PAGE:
Marine biologists are investigating the deaths of at least six whales found washed up on France’s western shores with no apparent sign of having been hit by a ship or caught in a trawler’s net.
Researchers on Monday used a mechanical digger and long knives to dissect a fin whale, the second largest species of whale after the blue whale, taking samples they believe might reveal evidence of a viral pathogen.
In an average year, between three and, at most, 10 whales are deposited dead on France’s beaches, they say.
“We have what is almost an epidemic or, at any rate, an abnormal spike in deaths,” said Willy Dabin, a researcher from the Pelagis Observatory working on the corpse.
The most recent fin whale corpse was found on Friday near Saint-Hilaire-de-Riez. It measured nearly 16 metres and weighed an estimated 10 tonnes.
The common fin whales have all died within the past six weeks. All have been malnourished and shown evidence of hemorrhaging in the cardiac and respiratory systems.
“The question lurking in the background is: are humans a contributing factor in their capacity to upset the environment?” Dabin said. “Either by impacting food availability or polluting the living environment, which could leave the whales more vulnerable to disease.”
Officials put guards near the carcass at the weekend to keep intrigued locals at a distance.
“It’s disgusting,” said one local man. “I don’t know how they’re going to remove it. Cut it up piece by piece?”
Courtesy of in.reuters.com
Environment Agency experts are today out at Caldecote Lake carrying out tests on the water, which connects to Caldecote brook.
Bodies of fish can be seen all round the edge of the lake and it is believed the deaths could have been caused by some sort of pollutant in the lake.
A spokesman for the Parks Trust said this morning: “The Parks Trust were informed about this yesterday and the matter has been flagged to the Environment Agency who will be investigating today.”
Courtesy of miltonkeynes.co.uk
Although in El Puerto there is no news of the appearance of dead rodents on the beaches , at least not in the amount in which it has occurred in other cities, such as Rota or Sanlúcar, if the arrival at the shore of the portuense coast of a great quantity of fish thrown by the tide.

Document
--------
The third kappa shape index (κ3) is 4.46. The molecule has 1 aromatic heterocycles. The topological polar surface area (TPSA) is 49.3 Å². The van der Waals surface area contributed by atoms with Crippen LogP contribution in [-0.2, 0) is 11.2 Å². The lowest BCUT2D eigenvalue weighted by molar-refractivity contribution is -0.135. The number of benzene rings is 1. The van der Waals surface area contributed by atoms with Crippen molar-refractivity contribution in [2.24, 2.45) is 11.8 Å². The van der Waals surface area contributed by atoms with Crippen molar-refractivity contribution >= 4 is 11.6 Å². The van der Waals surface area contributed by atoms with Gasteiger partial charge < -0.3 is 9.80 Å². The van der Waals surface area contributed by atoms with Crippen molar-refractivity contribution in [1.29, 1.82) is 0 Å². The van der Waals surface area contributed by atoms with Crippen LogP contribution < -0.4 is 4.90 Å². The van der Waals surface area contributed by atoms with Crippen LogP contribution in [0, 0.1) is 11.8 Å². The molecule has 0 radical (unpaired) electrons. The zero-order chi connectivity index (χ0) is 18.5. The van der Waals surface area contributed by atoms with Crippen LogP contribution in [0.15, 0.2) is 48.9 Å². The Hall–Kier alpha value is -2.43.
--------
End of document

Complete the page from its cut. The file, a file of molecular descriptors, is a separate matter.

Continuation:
This phenomenon has occurred especially on the beach of Valdelagrana and according to the City Council it is something common at this time of year, due to storms and the contribution of fresh water to the Bay of Cádiz, due to the torrential rains that are coming. registering occasionally in the last dates.
The arrival of dead fish would have affected mainly Levante beach, according to some citizens who have contacted this newspaper. According to what this newspaper has learned, the workers of the beach cleaning service have been removing dozens of mullet from the shore and also fish of other species , washed away by the tide, sometimes up to 300 specimens in a single day.
This Monday, without going any further, the operators began first thing in the morning, concluding their day in the middle of the afternoon, leaving the beach clean before the tide rose and could drag them out to sea again.
Although fish kills can be caused by storms, it can also be due, at least in part, to some illegal fishing gear that has been adrift.
Courtesy of diariodecadiz.es
Thousands of animals dead due to flooding in Honduras
Courtesy of laprensa.hn
Depth: 10 km
Distances: 65 km SSW of Concepción de La Vega, Dominican Republic / pop: 102,000 / local time: 08:15:13.4 2020-11-27
17 km E of Padre Las Casas, Dominican Republic / pop: 8,400 / local time: 08:15:13.4 2020-11-27
Depth: 5 km
Distances: 30 km ESE of Malatya, Turkey / pop: 441,000 / local time: 11:27:55.9 2020-11-27
16 km NNW of Sincik, Turkey / pop: 7,100 / local time: 11:27:55.9 2020-11-27